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People asking for clarification and advise facilitate consolidation and dissemination of knowledge. My experience shows that questions to newspaper columnists are equally important. A girl asks whether her father has any legal authority to physically assault her mother. Someone else asks wherefrom police get authority, if at all, to violently attack suspects. We need not believe whatever is stated by people in authority. We need to verify first.

A Fundamental Duty

There is a set of duties that is ‘fundamental’. Article 51A of the Constitution is not often discussed in the public domain. It specifies 11 duties, added by Indira Gandhi during Emergency by the 42nd Amendment, 1976. Citizens have to abide by the Constitution, uphold the sovereignty, unity and integrity of India, and render national service if called upon to do so. There is one duty that is unique to India under Article 51A (h); it encourages the citizen to “develop the scientific temper, humanism and the spirit of inquiry and reform”.

This is further strengthened by Clause (J) of Article 51A, which also casts a duty upon every citizen “to strive towards excellence in all spheres of individual and collective activity so that the nation constantly rises to higher levels of endeavour and achievement”.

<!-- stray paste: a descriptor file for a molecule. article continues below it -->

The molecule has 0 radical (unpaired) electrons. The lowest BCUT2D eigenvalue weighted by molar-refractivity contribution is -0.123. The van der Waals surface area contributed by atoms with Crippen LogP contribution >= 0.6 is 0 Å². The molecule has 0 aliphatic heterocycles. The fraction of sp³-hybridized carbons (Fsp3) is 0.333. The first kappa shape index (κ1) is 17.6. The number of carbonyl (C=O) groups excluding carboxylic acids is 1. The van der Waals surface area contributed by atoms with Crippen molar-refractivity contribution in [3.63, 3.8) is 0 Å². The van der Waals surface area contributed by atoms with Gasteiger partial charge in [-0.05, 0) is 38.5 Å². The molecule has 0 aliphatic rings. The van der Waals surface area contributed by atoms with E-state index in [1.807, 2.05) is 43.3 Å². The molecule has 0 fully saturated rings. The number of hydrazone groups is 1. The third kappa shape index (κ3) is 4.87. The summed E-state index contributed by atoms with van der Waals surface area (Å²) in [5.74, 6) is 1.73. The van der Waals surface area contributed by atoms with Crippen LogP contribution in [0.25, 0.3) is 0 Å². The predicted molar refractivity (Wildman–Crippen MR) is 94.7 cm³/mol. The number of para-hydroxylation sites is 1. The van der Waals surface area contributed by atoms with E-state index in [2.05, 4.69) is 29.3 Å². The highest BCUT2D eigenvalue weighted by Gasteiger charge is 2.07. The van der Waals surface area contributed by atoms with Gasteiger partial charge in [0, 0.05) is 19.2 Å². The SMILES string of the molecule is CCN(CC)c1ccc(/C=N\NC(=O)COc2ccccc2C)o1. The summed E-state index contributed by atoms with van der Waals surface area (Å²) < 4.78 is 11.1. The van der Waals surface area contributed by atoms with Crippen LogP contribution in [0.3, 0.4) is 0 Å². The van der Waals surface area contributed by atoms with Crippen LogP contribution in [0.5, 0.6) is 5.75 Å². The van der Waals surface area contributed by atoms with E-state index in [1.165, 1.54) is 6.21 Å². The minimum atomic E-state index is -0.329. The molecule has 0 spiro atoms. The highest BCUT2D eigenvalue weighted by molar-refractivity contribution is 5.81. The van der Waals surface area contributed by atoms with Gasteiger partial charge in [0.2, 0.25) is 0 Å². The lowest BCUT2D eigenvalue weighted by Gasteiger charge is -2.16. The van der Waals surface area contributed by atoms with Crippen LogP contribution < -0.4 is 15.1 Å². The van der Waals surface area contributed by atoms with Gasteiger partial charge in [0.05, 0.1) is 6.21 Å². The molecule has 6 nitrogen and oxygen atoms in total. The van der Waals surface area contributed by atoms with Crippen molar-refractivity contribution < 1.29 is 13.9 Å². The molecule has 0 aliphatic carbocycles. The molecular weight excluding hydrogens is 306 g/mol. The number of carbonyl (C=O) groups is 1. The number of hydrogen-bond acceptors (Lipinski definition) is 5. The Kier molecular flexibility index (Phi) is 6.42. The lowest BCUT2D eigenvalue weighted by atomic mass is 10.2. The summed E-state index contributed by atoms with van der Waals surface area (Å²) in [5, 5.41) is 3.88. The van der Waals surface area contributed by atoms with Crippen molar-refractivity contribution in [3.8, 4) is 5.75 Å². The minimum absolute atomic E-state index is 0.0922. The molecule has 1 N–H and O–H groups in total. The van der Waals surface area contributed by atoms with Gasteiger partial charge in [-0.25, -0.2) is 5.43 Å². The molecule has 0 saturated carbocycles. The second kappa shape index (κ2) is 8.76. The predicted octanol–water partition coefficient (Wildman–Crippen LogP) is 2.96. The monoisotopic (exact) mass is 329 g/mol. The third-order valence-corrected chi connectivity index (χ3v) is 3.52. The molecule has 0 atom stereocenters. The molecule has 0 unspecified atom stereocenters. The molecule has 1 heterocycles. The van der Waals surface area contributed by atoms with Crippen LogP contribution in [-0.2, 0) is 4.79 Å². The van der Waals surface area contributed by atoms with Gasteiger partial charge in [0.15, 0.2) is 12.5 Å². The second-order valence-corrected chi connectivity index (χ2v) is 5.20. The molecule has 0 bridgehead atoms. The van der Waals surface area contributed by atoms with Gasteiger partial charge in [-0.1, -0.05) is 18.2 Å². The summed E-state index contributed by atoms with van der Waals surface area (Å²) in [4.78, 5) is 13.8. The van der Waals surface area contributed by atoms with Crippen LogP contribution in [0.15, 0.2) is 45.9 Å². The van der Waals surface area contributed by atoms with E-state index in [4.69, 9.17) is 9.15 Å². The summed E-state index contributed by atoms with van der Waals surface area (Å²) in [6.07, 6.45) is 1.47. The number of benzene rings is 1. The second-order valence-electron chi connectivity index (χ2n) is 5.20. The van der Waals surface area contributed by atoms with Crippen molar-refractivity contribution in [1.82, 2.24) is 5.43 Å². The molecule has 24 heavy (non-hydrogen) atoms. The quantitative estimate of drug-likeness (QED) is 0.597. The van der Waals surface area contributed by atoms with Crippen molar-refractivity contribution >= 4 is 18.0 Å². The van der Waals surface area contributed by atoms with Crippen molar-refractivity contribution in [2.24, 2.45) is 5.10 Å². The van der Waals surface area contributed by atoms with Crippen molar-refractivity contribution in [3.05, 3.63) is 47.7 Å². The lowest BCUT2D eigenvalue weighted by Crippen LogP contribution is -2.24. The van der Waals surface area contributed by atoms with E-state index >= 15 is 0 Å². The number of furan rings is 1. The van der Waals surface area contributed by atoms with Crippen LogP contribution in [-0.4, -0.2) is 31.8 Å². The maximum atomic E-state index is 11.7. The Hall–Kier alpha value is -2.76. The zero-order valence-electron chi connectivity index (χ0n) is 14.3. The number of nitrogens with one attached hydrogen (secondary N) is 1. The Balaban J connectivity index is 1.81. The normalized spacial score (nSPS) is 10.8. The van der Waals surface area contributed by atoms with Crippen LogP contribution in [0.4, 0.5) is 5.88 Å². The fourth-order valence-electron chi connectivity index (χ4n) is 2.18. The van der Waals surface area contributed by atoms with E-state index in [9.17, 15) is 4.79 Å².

In 2018 an MP proposed to add another duty – to participate in mass movement for cleanliness and propagate the message of clean India through his words and deeds”.  

Unlike the Fundamental Rights under Part III of our Constitution, Fundamental Duties are not enforceable through writs. They remain advisories or sermons. But they are meant to be a guiding light for the growth of the nation at both the individualistic and collective level.

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Indian constitutional courts have time and again stressed the importance of these duties in order to bring about excellence, surpassing merit, virtue, honest performance, dignity and eminence.

In Minerva Mills vs Union Of India (1980), the Supreme Court recognised the significance of Fundamental Duties, despite being non-justiciable, and held such duties are rules of law as they prescribe a norm of conduct to be followed. It further said only by reason of its non-enforceability, such duties and obligations do not cease to be rule of law.

The Karnataka High Court has stated that every citizen of India is fundamentally obligated to develop scientific temper, humanism and spirit of enquiry. It is the duty of every citizen to contribute to reformation of society for a better way of life.

As BR Ambedkar says in his work Buddha or Karl Marx: “Nothing is infallible. Nothing is binding forever. Everything is subject to inquiry and examination.”

(The writer is Dean, School of Law, Mahindra University, and a former central information commissioner)

(The Federal seeks to present views and opinions from all sides of the spectrum. The information, ideas or opinions in the articles are of the author and do not reflect the views of The Federal)